CD & Book Reviews
Rules for Rotation
Ready for something different? How about a progressive experimental fusion jazz quartet? Not different enough? OK, what if the instrumentation were drums, bass, guitar, and mandolin? Still not convinced? Fine. What if the mandolinist also blows a mean clarinet and the guitarist doubles on bassoon?
The band in question, Mori Stylez, was formed by four graduates of Connecticut’s Hartt School of Music, and recently released its full-length debut, Rules for Rotation. Dennis Lichtman is the mandolinist/clarinetist; his bandmates are Zed Kelley on electric guitar and bassoon; Andrew Schmidt on electric bass; and Barry Davis on drums. (Both Schmidt and Davis have left the band since Rules for Rotation was released.) Mori Stylez charges through nine tunes with a sound that ranges from melodic to thorny. The compositions and arrangements—eight originals plus a sensitive take on Charles Mingus’s “Reincarnation of a Lovebird”—are consistently complex and challenging.
Lichtman warned me that Mori Stylez’ sound isn’t meant to showcase the mandolin, but nonetheless our little stringed friend is well represented in a supporting role. Lichtman’s acoustic axe makes a brief appearance on “Jackroller,” the CD’s opener, playing repeated chord-melody figures with some subtle variations in timing. The tune is a funky bass-driven number with some pyrotechnic bassoon and clarinet work and a fine solo by Schmidt.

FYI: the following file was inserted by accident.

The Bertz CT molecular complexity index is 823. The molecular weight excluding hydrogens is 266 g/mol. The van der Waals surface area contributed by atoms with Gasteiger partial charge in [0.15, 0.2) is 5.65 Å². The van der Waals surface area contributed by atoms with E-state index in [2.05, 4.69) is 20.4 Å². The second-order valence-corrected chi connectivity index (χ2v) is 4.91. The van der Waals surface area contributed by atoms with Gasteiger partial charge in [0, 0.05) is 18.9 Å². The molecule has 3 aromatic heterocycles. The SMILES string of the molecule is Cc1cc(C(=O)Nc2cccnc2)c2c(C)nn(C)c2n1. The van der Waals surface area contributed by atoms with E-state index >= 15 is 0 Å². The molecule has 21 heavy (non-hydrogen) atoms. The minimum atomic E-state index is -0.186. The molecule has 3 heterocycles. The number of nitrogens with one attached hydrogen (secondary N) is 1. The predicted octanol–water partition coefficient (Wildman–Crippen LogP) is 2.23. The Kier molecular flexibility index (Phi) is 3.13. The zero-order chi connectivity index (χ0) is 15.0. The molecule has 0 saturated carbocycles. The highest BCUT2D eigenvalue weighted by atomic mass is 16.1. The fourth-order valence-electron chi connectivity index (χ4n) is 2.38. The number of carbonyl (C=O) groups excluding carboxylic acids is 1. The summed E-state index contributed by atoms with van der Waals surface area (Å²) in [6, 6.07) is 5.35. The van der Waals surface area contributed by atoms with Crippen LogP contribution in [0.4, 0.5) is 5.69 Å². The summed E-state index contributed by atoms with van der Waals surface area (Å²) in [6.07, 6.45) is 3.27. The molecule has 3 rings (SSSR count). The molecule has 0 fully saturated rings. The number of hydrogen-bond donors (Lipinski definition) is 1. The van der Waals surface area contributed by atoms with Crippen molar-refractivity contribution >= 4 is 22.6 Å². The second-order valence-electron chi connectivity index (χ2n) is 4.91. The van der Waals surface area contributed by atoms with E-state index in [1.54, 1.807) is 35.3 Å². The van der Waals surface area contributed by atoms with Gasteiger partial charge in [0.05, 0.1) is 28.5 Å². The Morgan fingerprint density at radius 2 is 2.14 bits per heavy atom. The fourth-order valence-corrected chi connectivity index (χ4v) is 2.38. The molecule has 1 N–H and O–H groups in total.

“Cheeba” kicks off with an ultra-fast Mandoblaster triplet figure that makes my fingers ache just listening to it. Then the guitar and bass jump in to produce three-part harmony! A later section features plenty of spaced-out picking from Kelley and Schmidt as well as Lichtman. There’s a fine, nearly Grismanesque Mandoblaster break on the Mingus piece, with lots of fast chromatic licks and a nice bit of crosspicking. Lichtman does a good job of building this solo across the instrument’s entire range. “Darcopus” and “Adventures of Dionysus” also feature intriguing solos by Lichtman.
In fact, there’s a touch of mandolin on nearly every track, and even when there isn’t, these four gents are doing very interesting work. The mandolin/clarinet thing isn’t unique; Andy Statman does it, but then again I don’t think there’s a bassoonist in his band. If you like Henry Threadgill and other Knitting Factory–type jazz, Mori Stylez should be right up your alley. And if you’ve never checked out the genre, Rules for Rotation would be the perfect introduction.
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